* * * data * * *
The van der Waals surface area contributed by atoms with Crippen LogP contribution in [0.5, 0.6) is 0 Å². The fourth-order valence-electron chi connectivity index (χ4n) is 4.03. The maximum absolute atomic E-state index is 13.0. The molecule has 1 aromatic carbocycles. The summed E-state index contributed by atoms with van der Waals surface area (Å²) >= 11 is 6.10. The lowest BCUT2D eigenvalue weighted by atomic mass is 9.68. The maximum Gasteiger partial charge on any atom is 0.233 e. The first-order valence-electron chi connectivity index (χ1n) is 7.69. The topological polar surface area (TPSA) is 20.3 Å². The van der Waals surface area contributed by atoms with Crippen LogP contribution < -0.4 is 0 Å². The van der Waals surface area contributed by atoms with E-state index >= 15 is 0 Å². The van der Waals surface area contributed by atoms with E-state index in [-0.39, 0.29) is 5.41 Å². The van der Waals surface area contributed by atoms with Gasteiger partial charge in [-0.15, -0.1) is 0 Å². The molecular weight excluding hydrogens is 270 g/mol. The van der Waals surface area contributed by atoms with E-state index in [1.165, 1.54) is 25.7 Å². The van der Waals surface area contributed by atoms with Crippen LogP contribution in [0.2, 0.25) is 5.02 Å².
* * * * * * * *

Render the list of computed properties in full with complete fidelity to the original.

The van der Waals surface area contributed by atoms with Crippen LogP contribution in [0.5, 0.6) is 0 Å². The fourth-order valence-electron chi connectivity index (χ4n) is 4.03. The maximum absolute atomic E-state index is 13.0. The molecule has 1 aromatic carbocycles. The summed E-state index contributed by atoms with van der Waals surface area (Å²) >= 11 is 6.10. The lowest BCUT2D eigenvalue weighted by atomic mass is 9.68. The maximum Gasteiger partial charge on any atom is 0.233 e. The first-order valence-electron chi connectivity index (χ1n) is 7.69. The topological polar surface area (TPSA) is 20.3 Å². The van der Waals surface area contributed by atoms with Crippen LogP contribution < -0.4 is 0 Å². The van der Waals surface area contributed by atoms with E-state index >= 15 is 0 Å². The van der Waals surface area contributed by atoms with E-state index in [-0.39, 0.29) is 5.41 Å². The van der Waals surface area contributed by atoms with Gasteiger partial charge in [-0.15, -0.1) is 0 Å². The molecular weight excluding hydrogens is 270 g/mol. The van der Waals surface area contributed by atoms with E-state index in [1.165, 1.54) is 25.7 Å². The van der Waals surface area contributed by atoms with Crippen LogP contribution in [0.2, 0.25) is 5.02 Å².